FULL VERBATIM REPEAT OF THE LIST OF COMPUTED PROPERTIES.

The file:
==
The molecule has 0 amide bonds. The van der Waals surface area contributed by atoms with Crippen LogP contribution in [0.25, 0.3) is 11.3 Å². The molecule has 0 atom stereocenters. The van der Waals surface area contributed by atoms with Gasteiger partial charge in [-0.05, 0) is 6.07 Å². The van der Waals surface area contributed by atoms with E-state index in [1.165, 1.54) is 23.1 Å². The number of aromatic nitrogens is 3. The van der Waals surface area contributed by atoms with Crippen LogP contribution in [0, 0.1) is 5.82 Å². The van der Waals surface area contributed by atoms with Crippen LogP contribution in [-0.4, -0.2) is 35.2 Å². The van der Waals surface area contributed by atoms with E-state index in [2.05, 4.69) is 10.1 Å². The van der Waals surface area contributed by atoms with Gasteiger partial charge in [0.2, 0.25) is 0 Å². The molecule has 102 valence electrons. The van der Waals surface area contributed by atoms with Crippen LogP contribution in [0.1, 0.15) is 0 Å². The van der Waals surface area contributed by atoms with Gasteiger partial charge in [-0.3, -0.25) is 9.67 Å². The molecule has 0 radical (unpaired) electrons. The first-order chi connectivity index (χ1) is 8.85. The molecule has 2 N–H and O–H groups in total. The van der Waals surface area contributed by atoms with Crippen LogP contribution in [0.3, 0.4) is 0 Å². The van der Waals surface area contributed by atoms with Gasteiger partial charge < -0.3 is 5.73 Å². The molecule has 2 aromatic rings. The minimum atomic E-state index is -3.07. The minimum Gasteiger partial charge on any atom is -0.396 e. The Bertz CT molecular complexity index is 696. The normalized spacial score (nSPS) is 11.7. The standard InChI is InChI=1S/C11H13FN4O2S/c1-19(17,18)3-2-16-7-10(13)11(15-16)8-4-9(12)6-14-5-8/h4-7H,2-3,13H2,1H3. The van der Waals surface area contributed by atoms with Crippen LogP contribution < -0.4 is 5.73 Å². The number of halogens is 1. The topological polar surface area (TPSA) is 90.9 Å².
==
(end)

The molecule has 0 amide bonds. The van der Waals surface area contributed by atoms with Crippen LogP contribution in [0.25, 0.3) is 11.3 Å². The molecule has 0 atom stereocenters. The van der Waals surface area contributed by atoms with Gasteiger partial charge in [-0.05, 0) is 6.07 Å². The van der Waals surface area contributed by atoms with E-state index in [1.165, 1.54) is 23.1 Å². The number of aromatic nitrogens is 3. The van der Waals surface area contributed by atoms with Crippen LogP contribution in [0, 0.1) is 5.82 Å². The van der Waals surface area contributed by atoms with Crippen LogP contribution in [-0.4, -0.2) is 35.2 Å². The van der Waals surface area contributed by atoms with E-state index in [2.05, 4.69) is 10.1 Å². The van der Waals surface area contributed by atoms with Gasteiger partial charge in [0.2, 0.25) is 0 Å². The molecule has 102 valence electrons. The van der Waals surface area contributed by atoms with Crippen LogP contribution in [0.1, 0.15) is 0 Å². The van der Waals surface area contributed by atoms with Gasteiger partial charge in [-0.3, -0.25) is 9.67 Å². The molecule has 0 radical (unpaired) electrons. The first-order chi connectivity index (χ1) is 8.85. The molecule has 2 N–H and O–H groups in total. The van der Waals surface area contributed by atoms with Crippen LogP contribution in [0.3, 0.4) is 0 Å². The van der Waals surface area contributed by atoms with Gasteiger partial charge < -0.3 is 5.73 Å². The molecule has 2 aromatic rings. The minimum atomic E-state index is -3.07. The minimum Gasteiger partial charge on any atom is -0.396 e. The Bertz CT molecular complexity index is 696. The normalized spacial score (nSPS) is 11.7. The standard InChI is InChI=1S/C11H13FN4O2S/c1-19(17,18)3-2-16-7-10(13)11(15-16)8-4-9(12)6-14-5-8/h4-7H,2-3,13H2,1H3. The van der Waals surface area contributed by atoms with Crippen LogP contribution < -0.4 is 5.73 Å². The number of halogens is 1. The topological polar surface area (TPSA) is 90.9 Å².